They are the salt of the earth in my judgment. Many of them are humble, of meager means. When I meet such believers, I walk away having seen my Lord. And I thank God that the song I’ve been singing for many years is taking visible shape in some quarters. I’ve also been impressed and inspired by the Millennials who make comments on my blog posts.

Joe Miller: Lately, because I have been teaching college and seminary students here in California, I have been writing about the changing world of Christian Education. I hope this is not too far out of your area of expertise, but do either of you have some insight regarding what is good about Christian Education today and what needs to change?

Frank Viola: We have an entire chapter on Christian education in our book (Chapter 10). In it, we discuss where Christian education came from, including the origin of the seminary and the Bible college. On a personal level, I have a special passion for young men who are called to the Lord’s work. I think that many seminaries and Bible schools have wonderful teachers in them. And as far as traditional teaching methods go, they are quite good.

But as I’ve argued in Finding Organic Church, I believe the best way to educate and train others is to duplicate what Jesus did in Galilee and what Paul did in Ephesus. Jesus and Paul both trained younger workers in a hands-on way. It was on-the-ground, real-life, intentional mentoring that went on for years. And it was done in a real-life ministry context. I wish more older servants of God would begin to do this. (Many of them whom I respect have no concept of it.)

Right now, the typical young person who is called to the Lord’s work sees the seminary as the only option for ministry preparation. In short, while the typical seminary is good at what it does, I’ve met scores of seminary graduates who admitted that they didn’t get the kind of training that ministering to people with real problems demands. Nor did they learn how to minister and unveil Jesus Christ to others. Billy Graham once said something priceless about this very issue.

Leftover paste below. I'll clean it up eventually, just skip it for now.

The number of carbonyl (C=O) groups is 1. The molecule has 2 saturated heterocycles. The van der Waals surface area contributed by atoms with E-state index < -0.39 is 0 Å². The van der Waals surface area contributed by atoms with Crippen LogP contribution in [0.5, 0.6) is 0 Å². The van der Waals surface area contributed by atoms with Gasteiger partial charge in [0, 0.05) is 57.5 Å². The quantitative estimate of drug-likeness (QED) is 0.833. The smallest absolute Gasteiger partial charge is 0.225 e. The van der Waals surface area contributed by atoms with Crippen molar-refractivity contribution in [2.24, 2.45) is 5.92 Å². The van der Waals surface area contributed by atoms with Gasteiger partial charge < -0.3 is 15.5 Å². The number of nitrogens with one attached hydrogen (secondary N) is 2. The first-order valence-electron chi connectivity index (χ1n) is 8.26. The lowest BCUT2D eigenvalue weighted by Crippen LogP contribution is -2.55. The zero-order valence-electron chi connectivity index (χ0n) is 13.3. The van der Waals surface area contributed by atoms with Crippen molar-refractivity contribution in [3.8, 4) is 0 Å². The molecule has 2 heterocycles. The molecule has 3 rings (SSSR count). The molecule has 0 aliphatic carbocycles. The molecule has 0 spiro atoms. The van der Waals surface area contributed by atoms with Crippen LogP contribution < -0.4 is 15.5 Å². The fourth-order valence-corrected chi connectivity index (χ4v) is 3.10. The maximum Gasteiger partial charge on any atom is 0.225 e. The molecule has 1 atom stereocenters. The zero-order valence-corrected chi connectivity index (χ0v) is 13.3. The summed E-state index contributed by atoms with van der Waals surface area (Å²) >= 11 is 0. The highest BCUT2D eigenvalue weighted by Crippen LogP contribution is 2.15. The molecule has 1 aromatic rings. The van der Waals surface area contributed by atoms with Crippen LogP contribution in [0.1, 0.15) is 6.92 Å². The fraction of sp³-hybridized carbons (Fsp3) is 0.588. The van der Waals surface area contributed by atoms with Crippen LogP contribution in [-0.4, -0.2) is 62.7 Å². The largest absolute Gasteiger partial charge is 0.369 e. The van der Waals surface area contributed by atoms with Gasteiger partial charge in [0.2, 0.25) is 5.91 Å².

George Barna: No comment.

Joe Miller: Finally, let me ask a broader question about the world as you see it.  Based on your experience and research, what would you say is the greatest social, political, or theological challenge facing the Church today in the West.  What is the Church doing well and what does the Church need to do better in confronting that challenge?

George Barna: The encouraging reality is that when God’s people set their mind on something, they often prove they can meet their goals. For instance, churches generally measure success based on attendance, raising money, constructing buildings, operating programs, and hiring staff. Over the past two decades, Christian churches in the US have been effective at meeting those goals. We are better at marketing, and event planning and execution, than ever; raise more than $60 billion annually for domestic ministry; have extensive, valuable, and expanding real estate holdings; and continually introduce new programs that we fill with hopeful students. By church criteria, our churches are successful; unfortunately, Jesus didn’t die to fill auditoriums, buy land, promote programs, or hire religious professionals. If we take His death and resurrection seriously, our criteria need to relate to life transformation that produces discernible and meaningful spiritual fruit.